Plant life is amazing, and more amazing are ones that keep you wondering at what they actually are. One such plant is the ghost orchid.
So aptly named, the ghost orchid is one very elusive plant that is rarely seen and is already in the brink of extinction.
This tender and flimsy looking flower has a vaguely spectral appearance, and they seem to hover in the forest due to an illusion created by the leafless plant. Yes, the plant generally hangs out of its host tree, looking like a ghost.
This plant can only be found in the in Cuba, the Bahamas and Florida, where it exists in just three southwestern counties, in very limited population.
It inhabits remote swamp forests and small wooded islands, yet still faces an array of threats from humans, namely poaching, climate change, loss of pollinators and loss of habitat.
The ghost orchid enchanting, beautiful, rare, and has a lot of weird facts around it. Let’s explore some of them.
- The ghost orchid blooms only once in a year…if it feels like making the effort
The ghost orchid (Dendrophylax lindenii) blooms between June and August, typically just once per year for a period of about one or two weeks. Or it might just take the year off. Research has it that as little as 10 percent of this plant blooms each year. Well, it can’t be bothered.
- Normal plants have leaves, the ghost orchid has scales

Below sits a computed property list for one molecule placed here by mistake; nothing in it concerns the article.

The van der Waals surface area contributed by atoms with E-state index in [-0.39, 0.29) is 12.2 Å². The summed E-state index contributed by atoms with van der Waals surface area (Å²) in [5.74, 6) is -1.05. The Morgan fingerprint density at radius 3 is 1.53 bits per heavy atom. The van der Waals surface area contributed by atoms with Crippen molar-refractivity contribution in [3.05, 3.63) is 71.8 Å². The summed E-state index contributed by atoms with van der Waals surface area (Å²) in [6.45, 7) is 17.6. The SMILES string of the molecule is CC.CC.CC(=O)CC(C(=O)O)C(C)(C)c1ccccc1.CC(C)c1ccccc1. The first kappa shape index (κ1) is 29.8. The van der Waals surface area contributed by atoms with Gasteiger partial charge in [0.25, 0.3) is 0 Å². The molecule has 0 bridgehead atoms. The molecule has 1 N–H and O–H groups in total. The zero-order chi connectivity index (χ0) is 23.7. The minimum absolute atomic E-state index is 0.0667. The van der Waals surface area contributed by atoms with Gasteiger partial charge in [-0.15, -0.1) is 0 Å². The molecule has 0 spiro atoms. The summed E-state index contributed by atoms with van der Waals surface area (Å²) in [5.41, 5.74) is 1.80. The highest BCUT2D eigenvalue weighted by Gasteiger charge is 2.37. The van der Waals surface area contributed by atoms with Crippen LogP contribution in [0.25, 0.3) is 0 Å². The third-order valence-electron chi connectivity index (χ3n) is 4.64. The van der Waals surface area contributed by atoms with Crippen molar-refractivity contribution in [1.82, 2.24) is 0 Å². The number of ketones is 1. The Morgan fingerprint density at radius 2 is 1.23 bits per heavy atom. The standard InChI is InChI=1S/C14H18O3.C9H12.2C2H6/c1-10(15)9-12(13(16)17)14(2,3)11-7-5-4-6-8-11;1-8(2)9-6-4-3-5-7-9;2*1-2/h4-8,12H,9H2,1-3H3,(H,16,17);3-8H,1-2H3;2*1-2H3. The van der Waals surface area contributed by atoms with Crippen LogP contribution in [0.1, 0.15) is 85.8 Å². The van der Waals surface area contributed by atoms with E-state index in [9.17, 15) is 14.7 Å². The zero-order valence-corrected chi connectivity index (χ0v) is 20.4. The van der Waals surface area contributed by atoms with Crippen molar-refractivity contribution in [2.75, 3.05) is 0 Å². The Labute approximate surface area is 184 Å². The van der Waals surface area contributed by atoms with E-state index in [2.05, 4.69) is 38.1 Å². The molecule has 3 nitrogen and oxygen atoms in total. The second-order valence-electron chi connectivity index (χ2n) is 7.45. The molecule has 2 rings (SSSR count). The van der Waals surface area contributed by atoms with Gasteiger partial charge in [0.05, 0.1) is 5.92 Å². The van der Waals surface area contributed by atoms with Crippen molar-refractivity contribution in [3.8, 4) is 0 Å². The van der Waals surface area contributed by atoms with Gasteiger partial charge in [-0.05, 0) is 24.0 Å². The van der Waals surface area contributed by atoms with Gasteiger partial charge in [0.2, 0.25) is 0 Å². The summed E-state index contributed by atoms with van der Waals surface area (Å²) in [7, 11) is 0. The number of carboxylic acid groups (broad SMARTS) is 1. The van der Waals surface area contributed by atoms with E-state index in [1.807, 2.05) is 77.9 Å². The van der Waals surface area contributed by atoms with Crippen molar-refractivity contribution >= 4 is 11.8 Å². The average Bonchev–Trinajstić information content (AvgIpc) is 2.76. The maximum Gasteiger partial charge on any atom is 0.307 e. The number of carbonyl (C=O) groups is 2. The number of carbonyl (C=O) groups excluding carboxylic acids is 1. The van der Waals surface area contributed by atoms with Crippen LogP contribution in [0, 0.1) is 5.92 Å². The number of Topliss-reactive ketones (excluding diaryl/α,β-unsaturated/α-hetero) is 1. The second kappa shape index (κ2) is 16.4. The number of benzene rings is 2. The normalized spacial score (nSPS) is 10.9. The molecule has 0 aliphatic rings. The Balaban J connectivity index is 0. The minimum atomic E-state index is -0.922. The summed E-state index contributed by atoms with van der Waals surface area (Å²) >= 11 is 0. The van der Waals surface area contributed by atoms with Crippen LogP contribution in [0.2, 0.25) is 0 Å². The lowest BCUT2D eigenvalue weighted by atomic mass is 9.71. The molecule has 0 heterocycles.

The ghost orchid is what’s known as a “leafless” orchid, since its leaves have been reduced to scales and mature plants seem to lack foliage. It also has a reduced stem, which is often hard to see even if you somehow find a ghost orchid in the wild.
- It is made up of mostly roots, and has no need for soil
In lieu of leaves and a stem, the ghost orchid plant consists mostly of roots, which grow on a tree’s bark without need for the soil below. That’s because the ghost orchid is an epiphyte, a term for plants that grow not in soil, but on trees and other hosts sort of like a parasite.
- Its roots acts like leaves
The ghost orchid may not have leaves to speak of, but that doesn’t mean it has given up on photosynthesis. It pushes that duty to the roots to take care of. The roots contain the chlorophyll needed for photosynthesis, rendering leaves unnecessary. The roots also feature small white marks known as pneumatodes, which perform the gas exchange needed for respiration and photosynthesis.
- The flower smells like apples…in the morning
The ghost orchid has chemicals that are mostly seen in apples, thus making them mimic the smell of apples in the wild. This smell is said to be most intense in the early hours of the morning, between 1 and 6 a.m.
- It grows in very hazardous areas
In Florida, ghost orchids tend to grow on just three tree species — pop ash, pond apple and bald cypress — but in Cuba they’ve been found growing on at least 18 different host trees. In both countries, however, the ghost orchid’s habitats are said to be undergoing rapid, irreversible change imposed by climate change and other factors. Both regions, for example, are vulnerable to sea-level rise this century given their low elevation, and the severity and frequency of tropical cyclone activity is another concern.
- It makes itself difficult to find in the wild
Along with its general rarity and remote, inhospitable habitat, the ghost orchid’s camouflage makes it incredibly hard to find in the wild.
- They never survive when taken out of the wild
Ghost orchids rarely survive when they are taken out of the wild. People who manage to remove an orchid from its environment are usually disappointed because ghost orchid plants almost always die in captivity.